Or, put a different way, she was pointing at a local nonprofit employee who happens to be black and on probation.
Local ABC affiliate KSTP, which got the exclusive photo from the Minneapolis PD, aired a scandalized report that played up the man's criminal record. They quoted a retired cop angry that the mayor "is legitimizing gangs who are killing our children in Minneapolis."
If KSTP asked whether the man in the photo, who is reportedly on supervised probation for "drug selling and possession and illegal possession of a firearm," actually had any gang affiliation, they didn't mention it in their report.
The mayor's office says the man, Navell Gordon, is actually a well-regarded worker at Neighborhoods Organizing for Change, and he was assisting with a get-out-the-vote event when the photo was taken.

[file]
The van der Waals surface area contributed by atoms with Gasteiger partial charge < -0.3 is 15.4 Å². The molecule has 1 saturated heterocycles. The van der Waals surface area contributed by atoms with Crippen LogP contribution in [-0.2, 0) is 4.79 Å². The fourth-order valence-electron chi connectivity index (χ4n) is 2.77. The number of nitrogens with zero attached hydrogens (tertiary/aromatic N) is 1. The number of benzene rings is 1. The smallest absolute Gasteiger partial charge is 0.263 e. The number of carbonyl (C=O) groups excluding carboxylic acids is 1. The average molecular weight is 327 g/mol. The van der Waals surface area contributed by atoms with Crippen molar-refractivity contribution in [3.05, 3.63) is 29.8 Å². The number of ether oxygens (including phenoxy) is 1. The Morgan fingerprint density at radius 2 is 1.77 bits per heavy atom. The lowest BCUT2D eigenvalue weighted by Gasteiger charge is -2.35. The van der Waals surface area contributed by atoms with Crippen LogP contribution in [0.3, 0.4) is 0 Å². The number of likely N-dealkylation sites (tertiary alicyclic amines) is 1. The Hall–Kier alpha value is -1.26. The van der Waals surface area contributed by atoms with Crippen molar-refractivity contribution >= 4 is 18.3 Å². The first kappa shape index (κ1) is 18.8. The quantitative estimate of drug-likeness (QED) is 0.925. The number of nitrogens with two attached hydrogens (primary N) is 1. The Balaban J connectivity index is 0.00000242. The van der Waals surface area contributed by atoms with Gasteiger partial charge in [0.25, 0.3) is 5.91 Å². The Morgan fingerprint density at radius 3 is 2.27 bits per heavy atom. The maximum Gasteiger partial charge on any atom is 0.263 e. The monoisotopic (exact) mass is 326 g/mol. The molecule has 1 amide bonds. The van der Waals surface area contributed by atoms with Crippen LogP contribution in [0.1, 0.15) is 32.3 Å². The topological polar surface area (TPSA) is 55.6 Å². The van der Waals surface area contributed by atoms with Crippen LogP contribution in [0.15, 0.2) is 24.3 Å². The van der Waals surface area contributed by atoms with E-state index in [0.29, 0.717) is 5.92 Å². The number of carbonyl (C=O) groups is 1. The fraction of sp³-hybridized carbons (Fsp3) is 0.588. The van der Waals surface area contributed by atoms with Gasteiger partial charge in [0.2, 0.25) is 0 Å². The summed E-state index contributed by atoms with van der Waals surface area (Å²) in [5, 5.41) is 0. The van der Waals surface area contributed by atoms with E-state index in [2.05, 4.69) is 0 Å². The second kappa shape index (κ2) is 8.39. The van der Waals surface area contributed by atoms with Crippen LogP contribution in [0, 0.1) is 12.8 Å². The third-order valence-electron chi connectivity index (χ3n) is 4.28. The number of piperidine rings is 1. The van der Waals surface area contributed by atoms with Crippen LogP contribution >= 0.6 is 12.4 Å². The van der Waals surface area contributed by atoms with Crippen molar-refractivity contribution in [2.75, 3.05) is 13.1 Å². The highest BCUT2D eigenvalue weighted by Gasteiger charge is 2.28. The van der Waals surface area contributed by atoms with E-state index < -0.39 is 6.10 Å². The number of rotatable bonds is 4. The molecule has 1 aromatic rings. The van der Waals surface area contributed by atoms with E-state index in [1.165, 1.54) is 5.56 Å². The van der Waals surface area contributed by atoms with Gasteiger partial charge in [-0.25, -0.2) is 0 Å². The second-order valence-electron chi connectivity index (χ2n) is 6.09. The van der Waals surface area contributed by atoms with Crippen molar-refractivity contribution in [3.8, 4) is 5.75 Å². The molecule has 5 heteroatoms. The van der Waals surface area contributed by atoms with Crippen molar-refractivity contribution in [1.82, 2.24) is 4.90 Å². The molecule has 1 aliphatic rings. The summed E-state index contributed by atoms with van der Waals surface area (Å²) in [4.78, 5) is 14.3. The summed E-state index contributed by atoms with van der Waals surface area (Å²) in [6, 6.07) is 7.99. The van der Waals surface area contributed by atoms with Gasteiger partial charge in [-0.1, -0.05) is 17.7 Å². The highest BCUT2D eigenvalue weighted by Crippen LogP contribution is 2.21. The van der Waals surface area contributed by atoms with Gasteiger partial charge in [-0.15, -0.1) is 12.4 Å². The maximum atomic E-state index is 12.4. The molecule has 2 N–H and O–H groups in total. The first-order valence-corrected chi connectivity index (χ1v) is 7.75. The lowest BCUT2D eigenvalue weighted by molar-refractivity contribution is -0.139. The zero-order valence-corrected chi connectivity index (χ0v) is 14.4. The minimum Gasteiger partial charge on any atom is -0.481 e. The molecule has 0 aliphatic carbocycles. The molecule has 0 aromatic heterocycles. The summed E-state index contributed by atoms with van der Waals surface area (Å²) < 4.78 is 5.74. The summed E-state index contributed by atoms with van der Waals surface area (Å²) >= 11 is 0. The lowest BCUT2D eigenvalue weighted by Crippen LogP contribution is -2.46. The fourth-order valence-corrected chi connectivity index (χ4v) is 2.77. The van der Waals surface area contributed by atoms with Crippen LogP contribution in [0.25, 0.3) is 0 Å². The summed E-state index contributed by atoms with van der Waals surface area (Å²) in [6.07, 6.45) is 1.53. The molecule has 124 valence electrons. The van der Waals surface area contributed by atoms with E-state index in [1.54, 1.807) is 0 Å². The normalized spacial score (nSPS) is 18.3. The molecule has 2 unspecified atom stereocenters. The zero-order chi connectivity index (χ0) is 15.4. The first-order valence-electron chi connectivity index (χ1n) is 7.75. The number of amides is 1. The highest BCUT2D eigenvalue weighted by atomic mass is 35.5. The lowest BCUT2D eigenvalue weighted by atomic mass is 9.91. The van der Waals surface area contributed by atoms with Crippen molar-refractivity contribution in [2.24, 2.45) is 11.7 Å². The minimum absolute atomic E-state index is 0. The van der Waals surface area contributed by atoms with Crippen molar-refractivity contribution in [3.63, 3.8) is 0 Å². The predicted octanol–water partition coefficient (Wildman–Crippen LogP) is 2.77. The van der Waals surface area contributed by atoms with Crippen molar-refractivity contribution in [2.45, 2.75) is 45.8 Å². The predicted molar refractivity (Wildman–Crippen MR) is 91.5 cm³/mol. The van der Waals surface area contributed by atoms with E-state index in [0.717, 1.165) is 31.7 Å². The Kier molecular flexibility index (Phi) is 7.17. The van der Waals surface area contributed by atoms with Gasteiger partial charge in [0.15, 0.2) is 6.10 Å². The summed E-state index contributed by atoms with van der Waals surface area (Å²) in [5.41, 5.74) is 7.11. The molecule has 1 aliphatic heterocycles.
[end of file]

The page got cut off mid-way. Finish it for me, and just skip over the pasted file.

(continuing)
"I made some mistakes in life. I can't vote, I'm not ashamed to say that," Gordon said in a video for the organization. "I'm working on fixing that right now so I can be able to vote for my next president, do you understand?"
— Christine Sitzes (@sacourtreporter) November 7, 2014
But why would someone inside the police department feed KSTP a flimsy story about the mayor apparently being some kind of gang member in the first place?
Could be because Hodges said last month that "some officers abuse the trust that is afforded to them, and take advantage of their roles to do harm rather than prevent it," and said her administration would focus on fixing the department's reputation.
Starting today, 36 Minneapolis police officers will be required to wear body cameras as part of a pilot program to decrease the use of excessive force. All officers could be wearing the cameras by the end of 2015.
Hodges and police chief Janeé Harteau, who was actually with the mayor and Gordon at that get-out-the-vote event, are proponents of the program.